Another embodiment vertebral engagement portion 1900 for use with the registration devices of the present invention is illustrated in FIG. 19. Vertebral engagement portion 1900 has an inner first member 1902 and an outer second member 1904. First and second members 1902, 1904 have spikes 1921 defined thereon. First member 1902 has a pair of alignment tabs 1952 that are received in alignment slots 1954 formed in vertebral engagement portion 1900. Second member 1904 includes a channel 1916 into which a rail 1918 of vertebral engagement portion 1900 is slidably received. A drive member 1906 is slidably received into slots 1908 formed in vertebral engagement portion 1900 extending parallel to the longitudinal axis of the registration device, and is movable both in the direction of and the opposite direction of arrow D3. Drive member 1906 has an inner receptacle 1910 in which first member 1902 is received. In a similar manner, second member 1904 has a second receptacle 1912 defined therein to receive both first member 1902 and drive member 1906 when first and second members 1902, 1904 are collapsed about drive member 1906.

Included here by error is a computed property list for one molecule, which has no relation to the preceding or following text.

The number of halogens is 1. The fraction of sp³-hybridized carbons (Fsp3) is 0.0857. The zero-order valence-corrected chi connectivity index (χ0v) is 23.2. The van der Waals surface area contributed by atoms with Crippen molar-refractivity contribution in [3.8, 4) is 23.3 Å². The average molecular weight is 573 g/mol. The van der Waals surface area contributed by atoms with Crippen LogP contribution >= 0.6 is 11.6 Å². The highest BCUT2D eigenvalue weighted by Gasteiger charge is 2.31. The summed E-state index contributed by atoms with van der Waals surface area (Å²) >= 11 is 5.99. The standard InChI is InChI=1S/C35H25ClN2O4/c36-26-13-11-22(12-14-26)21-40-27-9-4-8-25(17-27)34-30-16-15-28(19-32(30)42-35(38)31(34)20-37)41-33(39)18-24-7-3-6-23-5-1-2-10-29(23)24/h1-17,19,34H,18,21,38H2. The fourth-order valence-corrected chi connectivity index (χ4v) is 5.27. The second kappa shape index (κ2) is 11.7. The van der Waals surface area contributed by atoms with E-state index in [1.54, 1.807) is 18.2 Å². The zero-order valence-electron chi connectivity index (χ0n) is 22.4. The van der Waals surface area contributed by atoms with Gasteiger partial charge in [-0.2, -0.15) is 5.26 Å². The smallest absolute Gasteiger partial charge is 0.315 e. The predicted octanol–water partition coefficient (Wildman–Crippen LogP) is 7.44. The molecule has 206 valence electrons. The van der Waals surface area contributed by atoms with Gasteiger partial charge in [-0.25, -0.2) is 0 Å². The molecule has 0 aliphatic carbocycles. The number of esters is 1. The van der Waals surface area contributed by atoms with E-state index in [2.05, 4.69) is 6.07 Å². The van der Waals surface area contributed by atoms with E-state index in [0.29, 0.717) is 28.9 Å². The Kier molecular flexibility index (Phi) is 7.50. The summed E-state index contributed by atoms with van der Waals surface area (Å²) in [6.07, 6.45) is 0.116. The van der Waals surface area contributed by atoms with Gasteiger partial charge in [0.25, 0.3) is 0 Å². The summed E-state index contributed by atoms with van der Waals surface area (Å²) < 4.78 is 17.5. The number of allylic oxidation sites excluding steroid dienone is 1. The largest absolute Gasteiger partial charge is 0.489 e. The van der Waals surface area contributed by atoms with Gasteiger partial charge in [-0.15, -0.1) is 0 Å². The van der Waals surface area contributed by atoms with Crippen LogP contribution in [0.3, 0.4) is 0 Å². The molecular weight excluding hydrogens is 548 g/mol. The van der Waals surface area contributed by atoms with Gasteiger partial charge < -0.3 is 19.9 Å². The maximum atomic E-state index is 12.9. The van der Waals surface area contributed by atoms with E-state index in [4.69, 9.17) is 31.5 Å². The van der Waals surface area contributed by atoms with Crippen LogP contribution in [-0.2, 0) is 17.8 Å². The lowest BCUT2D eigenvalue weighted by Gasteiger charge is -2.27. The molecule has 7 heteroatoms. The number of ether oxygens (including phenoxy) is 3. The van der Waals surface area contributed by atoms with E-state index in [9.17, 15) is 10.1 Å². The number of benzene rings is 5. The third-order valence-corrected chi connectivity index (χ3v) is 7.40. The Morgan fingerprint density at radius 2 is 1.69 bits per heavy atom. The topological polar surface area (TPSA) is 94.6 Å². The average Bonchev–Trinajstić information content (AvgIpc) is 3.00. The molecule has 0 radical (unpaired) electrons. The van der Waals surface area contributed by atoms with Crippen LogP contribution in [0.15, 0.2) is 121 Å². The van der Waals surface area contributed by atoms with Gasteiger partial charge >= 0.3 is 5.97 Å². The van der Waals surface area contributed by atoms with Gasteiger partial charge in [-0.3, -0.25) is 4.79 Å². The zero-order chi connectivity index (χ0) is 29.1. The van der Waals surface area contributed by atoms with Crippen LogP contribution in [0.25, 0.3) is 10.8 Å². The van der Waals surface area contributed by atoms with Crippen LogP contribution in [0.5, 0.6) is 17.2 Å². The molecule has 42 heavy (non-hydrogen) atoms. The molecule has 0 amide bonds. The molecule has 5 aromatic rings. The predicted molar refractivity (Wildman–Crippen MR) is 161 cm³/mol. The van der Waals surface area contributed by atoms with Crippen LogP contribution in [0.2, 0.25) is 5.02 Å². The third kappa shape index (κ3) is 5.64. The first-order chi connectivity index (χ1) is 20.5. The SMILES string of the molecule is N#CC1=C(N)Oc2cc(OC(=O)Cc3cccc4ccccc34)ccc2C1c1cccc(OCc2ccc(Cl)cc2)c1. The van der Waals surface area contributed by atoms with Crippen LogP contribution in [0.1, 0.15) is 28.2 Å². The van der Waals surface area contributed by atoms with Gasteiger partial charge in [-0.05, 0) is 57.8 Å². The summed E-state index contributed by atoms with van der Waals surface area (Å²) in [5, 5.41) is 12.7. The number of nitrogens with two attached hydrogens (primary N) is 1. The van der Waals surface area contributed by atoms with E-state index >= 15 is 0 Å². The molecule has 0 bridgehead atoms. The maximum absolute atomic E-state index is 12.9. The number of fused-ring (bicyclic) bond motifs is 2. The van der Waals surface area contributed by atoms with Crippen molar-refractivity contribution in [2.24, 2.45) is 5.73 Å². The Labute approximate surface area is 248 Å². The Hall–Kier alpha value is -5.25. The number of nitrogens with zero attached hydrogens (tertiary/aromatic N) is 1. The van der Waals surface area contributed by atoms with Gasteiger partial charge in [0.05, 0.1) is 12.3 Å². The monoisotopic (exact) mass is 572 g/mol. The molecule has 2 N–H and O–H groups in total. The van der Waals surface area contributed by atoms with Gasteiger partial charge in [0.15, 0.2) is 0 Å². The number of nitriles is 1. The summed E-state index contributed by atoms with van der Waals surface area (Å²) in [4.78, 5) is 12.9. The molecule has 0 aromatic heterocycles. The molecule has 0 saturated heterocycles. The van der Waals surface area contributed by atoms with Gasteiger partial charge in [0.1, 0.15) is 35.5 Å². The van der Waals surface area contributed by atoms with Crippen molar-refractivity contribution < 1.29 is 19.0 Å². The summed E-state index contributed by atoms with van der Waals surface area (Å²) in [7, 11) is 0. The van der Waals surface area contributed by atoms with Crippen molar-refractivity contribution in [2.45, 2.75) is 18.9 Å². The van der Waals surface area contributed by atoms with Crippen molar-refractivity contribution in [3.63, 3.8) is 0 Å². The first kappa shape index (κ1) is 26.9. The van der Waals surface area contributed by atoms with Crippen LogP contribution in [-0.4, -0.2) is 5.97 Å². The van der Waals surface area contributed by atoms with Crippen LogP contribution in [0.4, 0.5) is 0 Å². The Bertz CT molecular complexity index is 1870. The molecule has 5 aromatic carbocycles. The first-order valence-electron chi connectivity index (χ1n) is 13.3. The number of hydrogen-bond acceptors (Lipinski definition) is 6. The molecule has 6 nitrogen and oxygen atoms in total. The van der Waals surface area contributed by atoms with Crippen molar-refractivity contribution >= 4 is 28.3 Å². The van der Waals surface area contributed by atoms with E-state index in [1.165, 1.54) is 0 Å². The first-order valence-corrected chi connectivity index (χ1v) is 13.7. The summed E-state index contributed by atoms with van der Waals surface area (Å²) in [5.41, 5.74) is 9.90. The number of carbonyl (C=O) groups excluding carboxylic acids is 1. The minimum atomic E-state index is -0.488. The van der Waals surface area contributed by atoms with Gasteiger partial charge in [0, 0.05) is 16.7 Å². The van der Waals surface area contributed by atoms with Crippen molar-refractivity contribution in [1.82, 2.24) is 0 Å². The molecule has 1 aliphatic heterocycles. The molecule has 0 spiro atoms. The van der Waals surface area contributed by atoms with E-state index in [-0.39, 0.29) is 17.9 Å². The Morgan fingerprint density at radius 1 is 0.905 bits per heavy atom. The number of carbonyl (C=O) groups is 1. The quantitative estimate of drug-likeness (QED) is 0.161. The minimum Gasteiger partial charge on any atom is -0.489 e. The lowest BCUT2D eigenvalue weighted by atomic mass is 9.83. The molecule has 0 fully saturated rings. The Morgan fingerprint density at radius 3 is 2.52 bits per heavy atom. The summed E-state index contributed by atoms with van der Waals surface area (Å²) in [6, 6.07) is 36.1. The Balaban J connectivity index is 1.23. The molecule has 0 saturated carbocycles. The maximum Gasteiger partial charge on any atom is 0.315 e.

Linkages 1914 pivotally link drive member 1906 to first member 1902 and second member 1904. When the drive member 1906 is moved in direction D3 by an actuator (not shown), the vertebral engagement portion 1900 expands with first and second members 1902, 1904 pivoting about links 1914 and moving in an outward direction O3. During this expansion movement, first member 1902 moves upwardly in slots 1954 and second member 1904 moves downwardly along rails 1918. By moving driving member 1906 in the opposite direction of D3, the first and second members pivot about links 1914 in an inward direction I3 and into a collapsed configuration in which first member 1902 is nested within drive member 1906 and a second member 1904 is positioned about drive member 1906. It is further contemplated that movement of drive member 1906 in the direction of D3 could collapse first and second members 1902, 1904, and movement of drive member 1906 in the direction opposite D3 could expand first and second members 1902, 1904.